When deficiencies are found using contract analytics, they almost always result from a systematic effort at automated monitoring because the problems are rarely parcel to the due diligence process of setting up the contract or papering, in the first instance. Examiners invariably discover that the level of monitoring does not align to the risk or the type of relationship.
Automation of contract investigation
Companies too often fall into a false sense of complacency that says when due diligence is completed, the work of compliance is mostly done. Traditionally, wrongdoing is almost always identified only when something goes wrong or when a regulator steps in. Like most industries, banking and financial services firms are concerned with the bottom line and the impact of significant cost centers, such as compliance and risk functions.
In an environment of growing regulations, lean staff, and even leaner budgets, there is no way for banks and financial institutions to achieve, let alone sustain, AML compliance without automation. It is simply not possible to extract contract intelligence amid the byzantine world of trade finance with spreadsheets and manual data entry. Management of incumbent contractual details across often hundreds of operational centers and analysis of the massive number of data points needed to satisfy regulatory requirements is tremendously challenging without some form of technological intervention.
Especially amid the rising costs of non-compliance, as fines are levied by regulators with greater frequency and intensity, AI contract analytics has emerged as a gateway for understanding risk and non compliance. As a matter of contract governance and strategy, banks and financial institutions are applying data analytics to their legal agreements for robust oversight of finance, shipping and insurance interests, cross-jurisdictional legal systems and customs procedures, and even in cases where multiple languages govern a relationship.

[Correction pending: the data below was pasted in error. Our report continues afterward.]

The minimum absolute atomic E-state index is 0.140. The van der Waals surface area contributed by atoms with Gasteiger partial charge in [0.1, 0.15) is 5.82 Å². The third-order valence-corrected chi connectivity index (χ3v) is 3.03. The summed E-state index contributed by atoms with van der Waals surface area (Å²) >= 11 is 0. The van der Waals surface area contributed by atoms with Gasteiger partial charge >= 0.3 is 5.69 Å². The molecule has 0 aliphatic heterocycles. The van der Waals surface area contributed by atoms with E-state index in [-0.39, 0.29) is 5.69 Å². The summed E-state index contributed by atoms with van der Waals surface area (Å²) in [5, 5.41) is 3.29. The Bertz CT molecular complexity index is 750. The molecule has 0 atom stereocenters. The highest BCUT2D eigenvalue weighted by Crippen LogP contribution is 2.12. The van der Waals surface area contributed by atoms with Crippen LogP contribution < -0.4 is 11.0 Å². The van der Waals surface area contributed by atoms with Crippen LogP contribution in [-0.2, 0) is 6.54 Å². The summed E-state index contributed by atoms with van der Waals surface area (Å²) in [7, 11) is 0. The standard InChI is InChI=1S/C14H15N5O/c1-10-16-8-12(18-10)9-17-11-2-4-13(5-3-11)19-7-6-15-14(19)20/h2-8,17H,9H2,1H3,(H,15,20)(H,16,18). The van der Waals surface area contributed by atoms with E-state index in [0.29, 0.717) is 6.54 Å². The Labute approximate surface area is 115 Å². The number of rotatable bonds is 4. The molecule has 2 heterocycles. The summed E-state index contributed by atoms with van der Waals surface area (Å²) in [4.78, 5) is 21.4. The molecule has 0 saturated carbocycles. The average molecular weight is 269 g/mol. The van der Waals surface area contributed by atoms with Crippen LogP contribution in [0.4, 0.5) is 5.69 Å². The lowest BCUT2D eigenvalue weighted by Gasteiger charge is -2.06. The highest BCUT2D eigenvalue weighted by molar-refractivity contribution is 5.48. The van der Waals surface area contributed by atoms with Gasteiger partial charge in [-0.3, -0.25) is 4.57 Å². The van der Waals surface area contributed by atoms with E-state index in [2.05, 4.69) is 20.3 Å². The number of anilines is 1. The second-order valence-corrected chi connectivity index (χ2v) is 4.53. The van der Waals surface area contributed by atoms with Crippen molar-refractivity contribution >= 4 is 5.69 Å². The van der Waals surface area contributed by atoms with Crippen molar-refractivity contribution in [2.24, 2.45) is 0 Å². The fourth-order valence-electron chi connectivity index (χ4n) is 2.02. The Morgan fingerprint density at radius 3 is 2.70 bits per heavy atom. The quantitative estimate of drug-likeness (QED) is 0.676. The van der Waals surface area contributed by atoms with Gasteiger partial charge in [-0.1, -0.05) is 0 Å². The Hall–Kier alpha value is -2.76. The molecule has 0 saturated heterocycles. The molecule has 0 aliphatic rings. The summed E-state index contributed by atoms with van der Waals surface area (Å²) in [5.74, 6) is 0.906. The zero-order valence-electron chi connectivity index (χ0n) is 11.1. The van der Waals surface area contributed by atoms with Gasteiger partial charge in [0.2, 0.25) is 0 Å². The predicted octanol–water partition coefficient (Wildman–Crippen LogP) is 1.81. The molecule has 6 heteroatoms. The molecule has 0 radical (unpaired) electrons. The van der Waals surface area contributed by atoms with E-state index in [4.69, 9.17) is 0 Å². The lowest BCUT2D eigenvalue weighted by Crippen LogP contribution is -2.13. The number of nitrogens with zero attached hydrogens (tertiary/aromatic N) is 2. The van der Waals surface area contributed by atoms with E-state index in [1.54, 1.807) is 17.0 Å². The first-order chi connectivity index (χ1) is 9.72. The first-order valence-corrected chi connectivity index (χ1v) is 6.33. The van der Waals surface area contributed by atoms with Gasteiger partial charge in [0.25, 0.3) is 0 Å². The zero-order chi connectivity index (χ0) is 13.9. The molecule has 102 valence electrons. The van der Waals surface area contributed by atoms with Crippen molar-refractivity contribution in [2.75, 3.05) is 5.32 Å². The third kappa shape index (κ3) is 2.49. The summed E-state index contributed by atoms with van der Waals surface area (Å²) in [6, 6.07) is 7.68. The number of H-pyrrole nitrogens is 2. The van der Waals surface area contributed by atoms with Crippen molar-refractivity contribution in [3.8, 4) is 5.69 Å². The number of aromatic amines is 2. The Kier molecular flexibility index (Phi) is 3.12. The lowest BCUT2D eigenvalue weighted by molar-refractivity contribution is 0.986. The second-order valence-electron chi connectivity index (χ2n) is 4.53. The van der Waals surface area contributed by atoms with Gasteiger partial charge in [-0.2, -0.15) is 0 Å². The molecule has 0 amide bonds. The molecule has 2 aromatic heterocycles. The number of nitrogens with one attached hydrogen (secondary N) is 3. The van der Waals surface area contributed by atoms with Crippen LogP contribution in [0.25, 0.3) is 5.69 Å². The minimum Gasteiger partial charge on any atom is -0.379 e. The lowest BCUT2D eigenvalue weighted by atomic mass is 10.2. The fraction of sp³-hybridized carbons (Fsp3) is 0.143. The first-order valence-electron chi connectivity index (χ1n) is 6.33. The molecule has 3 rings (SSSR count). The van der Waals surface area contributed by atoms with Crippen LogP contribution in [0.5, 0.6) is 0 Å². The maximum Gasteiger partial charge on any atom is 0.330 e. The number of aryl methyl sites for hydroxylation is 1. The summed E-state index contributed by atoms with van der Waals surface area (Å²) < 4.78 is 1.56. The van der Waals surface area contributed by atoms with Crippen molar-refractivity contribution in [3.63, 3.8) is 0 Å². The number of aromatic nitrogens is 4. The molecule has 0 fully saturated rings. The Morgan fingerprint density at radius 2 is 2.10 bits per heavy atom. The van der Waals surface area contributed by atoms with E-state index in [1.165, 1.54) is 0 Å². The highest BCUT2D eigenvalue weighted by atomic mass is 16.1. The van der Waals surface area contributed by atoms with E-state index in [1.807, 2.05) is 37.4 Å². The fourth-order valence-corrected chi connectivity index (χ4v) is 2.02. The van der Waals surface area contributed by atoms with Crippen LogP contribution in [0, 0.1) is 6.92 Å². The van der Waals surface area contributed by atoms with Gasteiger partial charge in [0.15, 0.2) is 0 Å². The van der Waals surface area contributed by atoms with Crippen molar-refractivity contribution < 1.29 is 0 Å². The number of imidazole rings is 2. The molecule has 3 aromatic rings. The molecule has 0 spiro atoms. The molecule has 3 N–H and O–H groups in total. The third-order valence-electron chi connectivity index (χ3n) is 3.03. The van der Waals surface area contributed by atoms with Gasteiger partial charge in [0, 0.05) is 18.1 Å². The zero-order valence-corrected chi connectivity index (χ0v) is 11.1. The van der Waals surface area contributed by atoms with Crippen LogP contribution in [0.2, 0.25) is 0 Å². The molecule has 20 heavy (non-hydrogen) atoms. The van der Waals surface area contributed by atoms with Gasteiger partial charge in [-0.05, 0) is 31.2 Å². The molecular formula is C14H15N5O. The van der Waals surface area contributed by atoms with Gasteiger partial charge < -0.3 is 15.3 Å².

Automation of contract investigation for AML adherence can also significantly reduce the caseload assigned to manual reviewers. By escalating fewer contracts for investigation by examiners, contract AI is being employed to reduce level-one alerts, populate forms and databases for reporting, and allow for overall labor optimization so that humans can focus on higher-level review requirements. Artificial intelligence also enhances the prioritization of contracts for upstream resolution with rules-driven document management and escalation.
By embedding contract discovery, extraction, and analysis technologies into organic processes for AML compliance, banks and financial services providers can fundamentally reshape their defenses. Keeping pace with threats from organized crime, terrorist elements, and other corrupt cartels and individuals, who often cloak their malicious activities by flying under the contractual radar, requires dynamic approaches that scale to a clear view of risk across an entire organization. With the right application of AI-derived analysis to data contained in contracts and legal paper, these institutions can confidently address the AML challenge.
Stuart Brock is a director at Seal Software where he helps lead Seal’s financial services programs. He is a licensed attorney who practiced law at a top national firm for some 10 years before moving in-house at Bank of America. Stuart’s roles at BofA included oversight for governance and management of third-party contracts including maintenance and technology to support BofA’s arsenal of contract templates across more than 60 countries.